Solar Advocates Gather For “Solar Panel Discussion”

Media Contacts
Anusha Narayanan

Environment Washington

Olympia, WA – On Thursday evening, representatives from the solar industry, Evergreen students, environmentalists and Olympia residents convened at the Evergreen State College for a “panel discussion” to determine the future of solar power in Washington State.

The night commenced with a Powerpoint presentation on how solar power works, led by Dever Kuni, Vice President of South Sound Solar, followed by questions from the audience of how accessible solar is to the public.  One of the panelists was a homeowner with solar PV systems who was able to speak to the success of solar power, as well as the affordability of it.

“I’ve consistently received over 90% of my energy from the sun since 1980,” said Ed Kenney, one of the homeowners on the panel. “Solar is about 75% less expensive now than when I upgraded it in 2009.”

According to Environment Washington, a state-wide environmental advocacy group, Washington currently receives half of one percent of its energy from the sun, despite vast solar potential. “East of the Cascades, the sun shines as much California. Even in the often cloud Puget Sound region, the sun shines more than Germany, the world’s leading solar market,” said Anusha Narayanan, Field Associate with Environment Washington.  

“ We need to enact bold solar goals and policies that can make solar more accessible and affordable for Washingtonians. When we look at other states like Minnesota and New Jersey, we see that their huge solar growth in the past year was not due to the climate but due to a commitment from decision-makers and policies that incentivize more people investing in solar power.”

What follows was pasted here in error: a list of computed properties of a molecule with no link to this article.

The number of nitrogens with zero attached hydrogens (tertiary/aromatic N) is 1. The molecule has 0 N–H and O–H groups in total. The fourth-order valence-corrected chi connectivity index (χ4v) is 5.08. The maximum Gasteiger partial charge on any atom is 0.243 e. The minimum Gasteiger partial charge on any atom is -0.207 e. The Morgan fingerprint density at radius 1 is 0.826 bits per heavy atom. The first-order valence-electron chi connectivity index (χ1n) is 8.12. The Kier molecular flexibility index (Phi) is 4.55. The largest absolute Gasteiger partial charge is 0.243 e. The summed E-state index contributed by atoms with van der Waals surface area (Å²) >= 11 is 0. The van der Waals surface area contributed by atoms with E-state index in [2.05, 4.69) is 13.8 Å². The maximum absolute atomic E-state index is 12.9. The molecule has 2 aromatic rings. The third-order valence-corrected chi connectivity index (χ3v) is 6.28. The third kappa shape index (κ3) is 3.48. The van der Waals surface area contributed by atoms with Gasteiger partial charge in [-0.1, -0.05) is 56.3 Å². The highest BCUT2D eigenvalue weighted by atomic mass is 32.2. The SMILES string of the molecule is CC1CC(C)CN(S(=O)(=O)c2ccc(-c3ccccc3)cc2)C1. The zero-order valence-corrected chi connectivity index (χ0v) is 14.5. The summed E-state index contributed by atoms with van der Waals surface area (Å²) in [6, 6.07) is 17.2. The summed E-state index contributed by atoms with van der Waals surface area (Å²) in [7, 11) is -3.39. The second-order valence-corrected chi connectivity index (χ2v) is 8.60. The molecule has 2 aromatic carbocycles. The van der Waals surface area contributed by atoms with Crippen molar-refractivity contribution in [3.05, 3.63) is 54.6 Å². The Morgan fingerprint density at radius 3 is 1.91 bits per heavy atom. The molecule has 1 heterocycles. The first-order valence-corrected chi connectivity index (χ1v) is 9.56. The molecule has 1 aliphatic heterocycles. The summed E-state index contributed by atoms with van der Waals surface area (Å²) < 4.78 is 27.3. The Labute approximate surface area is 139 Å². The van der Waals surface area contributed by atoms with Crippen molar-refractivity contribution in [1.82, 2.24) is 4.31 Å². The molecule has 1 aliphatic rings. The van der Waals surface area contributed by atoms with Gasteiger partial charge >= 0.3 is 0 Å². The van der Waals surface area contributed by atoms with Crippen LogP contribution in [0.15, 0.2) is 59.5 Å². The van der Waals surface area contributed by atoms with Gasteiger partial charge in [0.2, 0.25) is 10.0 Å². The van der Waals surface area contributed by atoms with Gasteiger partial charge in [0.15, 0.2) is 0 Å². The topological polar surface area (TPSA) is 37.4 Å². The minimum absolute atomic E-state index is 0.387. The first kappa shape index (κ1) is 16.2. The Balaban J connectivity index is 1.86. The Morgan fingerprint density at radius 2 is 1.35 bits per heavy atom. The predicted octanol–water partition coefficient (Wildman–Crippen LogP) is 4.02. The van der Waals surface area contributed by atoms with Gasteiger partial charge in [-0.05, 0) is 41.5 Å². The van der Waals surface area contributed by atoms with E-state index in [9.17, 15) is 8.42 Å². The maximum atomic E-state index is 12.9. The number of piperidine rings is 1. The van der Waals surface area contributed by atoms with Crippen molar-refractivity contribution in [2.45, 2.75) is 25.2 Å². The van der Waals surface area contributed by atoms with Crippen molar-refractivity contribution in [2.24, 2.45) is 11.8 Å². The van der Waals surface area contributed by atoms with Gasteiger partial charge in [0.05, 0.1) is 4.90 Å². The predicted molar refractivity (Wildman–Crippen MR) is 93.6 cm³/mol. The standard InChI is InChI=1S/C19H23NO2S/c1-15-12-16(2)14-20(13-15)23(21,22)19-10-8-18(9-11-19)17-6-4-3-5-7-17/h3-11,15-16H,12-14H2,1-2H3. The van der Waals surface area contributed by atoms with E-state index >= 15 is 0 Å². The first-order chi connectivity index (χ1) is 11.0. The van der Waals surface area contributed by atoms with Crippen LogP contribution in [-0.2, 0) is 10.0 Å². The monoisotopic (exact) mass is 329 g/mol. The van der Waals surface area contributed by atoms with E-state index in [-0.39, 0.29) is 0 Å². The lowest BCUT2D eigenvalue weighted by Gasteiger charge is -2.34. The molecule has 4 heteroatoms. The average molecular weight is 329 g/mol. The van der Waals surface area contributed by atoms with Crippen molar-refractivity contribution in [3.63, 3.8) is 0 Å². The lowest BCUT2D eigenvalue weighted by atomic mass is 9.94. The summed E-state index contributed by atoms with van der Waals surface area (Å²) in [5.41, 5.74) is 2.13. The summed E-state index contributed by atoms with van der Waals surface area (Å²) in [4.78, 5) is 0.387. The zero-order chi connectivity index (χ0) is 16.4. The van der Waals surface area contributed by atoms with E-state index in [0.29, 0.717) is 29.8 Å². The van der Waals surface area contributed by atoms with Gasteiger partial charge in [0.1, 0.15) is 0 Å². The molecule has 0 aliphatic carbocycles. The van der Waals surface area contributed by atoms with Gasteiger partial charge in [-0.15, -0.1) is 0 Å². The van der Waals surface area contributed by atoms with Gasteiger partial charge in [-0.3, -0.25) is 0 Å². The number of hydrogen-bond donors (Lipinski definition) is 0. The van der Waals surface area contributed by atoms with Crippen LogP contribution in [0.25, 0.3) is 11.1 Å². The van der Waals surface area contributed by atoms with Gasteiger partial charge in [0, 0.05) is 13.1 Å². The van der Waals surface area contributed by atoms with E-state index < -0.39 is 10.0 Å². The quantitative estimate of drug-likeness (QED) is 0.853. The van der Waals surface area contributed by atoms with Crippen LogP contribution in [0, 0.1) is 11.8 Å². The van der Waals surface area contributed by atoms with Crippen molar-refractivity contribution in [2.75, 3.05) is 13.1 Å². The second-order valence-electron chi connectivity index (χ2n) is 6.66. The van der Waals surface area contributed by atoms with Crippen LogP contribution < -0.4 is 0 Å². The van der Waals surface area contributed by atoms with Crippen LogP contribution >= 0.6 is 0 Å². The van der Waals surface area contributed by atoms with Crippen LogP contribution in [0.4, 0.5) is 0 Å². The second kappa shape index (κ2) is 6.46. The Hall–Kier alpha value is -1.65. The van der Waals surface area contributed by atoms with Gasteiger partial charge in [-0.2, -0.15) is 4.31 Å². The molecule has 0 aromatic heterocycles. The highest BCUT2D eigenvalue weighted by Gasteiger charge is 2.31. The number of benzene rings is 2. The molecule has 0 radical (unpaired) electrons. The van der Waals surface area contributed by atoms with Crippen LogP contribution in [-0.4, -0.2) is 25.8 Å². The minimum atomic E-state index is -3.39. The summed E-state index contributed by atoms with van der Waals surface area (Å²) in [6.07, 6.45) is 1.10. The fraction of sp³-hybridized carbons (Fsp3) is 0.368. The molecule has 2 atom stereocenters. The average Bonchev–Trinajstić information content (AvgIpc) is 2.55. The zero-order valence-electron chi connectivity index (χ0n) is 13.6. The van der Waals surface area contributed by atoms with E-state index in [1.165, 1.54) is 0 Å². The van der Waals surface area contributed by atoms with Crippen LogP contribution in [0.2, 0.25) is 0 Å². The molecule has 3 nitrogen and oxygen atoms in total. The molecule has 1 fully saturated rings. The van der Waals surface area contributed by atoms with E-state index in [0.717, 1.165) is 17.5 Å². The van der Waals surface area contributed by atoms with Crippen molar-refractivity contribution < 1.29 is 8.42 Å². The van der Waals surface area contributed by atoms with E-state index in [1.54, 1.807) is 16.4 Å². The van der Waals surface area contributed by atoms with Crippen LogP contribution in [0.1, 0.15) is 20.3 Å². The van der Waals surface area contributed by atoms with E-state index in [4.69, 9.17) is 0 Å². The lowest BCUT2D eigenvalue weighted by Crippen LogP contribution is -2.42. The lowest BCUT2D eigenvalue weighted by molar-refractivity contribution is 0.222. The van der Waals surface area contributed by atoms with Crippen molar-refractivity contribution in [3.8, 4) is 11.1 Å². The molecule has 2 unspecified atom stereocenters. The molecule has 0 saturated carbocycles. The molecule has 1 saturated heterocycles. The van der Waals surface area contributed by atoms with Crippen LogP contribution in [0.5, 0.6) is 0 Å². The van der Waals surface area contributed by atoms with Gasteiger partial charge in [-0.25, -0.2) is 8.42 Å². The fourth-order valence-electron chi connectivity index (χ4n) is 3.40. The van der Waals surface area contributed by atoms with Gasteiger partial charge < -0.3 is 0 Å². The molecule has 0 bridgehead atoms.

Dever Kuni,  vice-president of South Sound Solar discussed the huge growth in solar installations here in Washington.

“We are very excited to see that solar is experiencing exponential growth, in installations and jobs. There is huge potential for continued growth, and we hope that solar quickly is the source of more and more of our state’s energy. Education will really help solar expand.  The more people know that solar works in cloudy Washington the better. The more people know the local installers and manufacturers are helping our economy the better. We still have a long way to go, but solar is a very easy thing to get behind. The positive impacts of solar will remain as long as a system is installed,” said Kuni.

The Mayor of Tumwater, Pete Kmet, also sat on the panel, highlighting ways local municipalities can help grow the state’s solar industry.
Environment Washington, who pulled the panel together, wants to see Washington get 150,000 solar rooftops by 2020.

“By bringing together the voices of solar businesses and community members, we know that we can give our state leaders the support they need for Washington to go big on solar,” said Narayanan.

staff | TPIN

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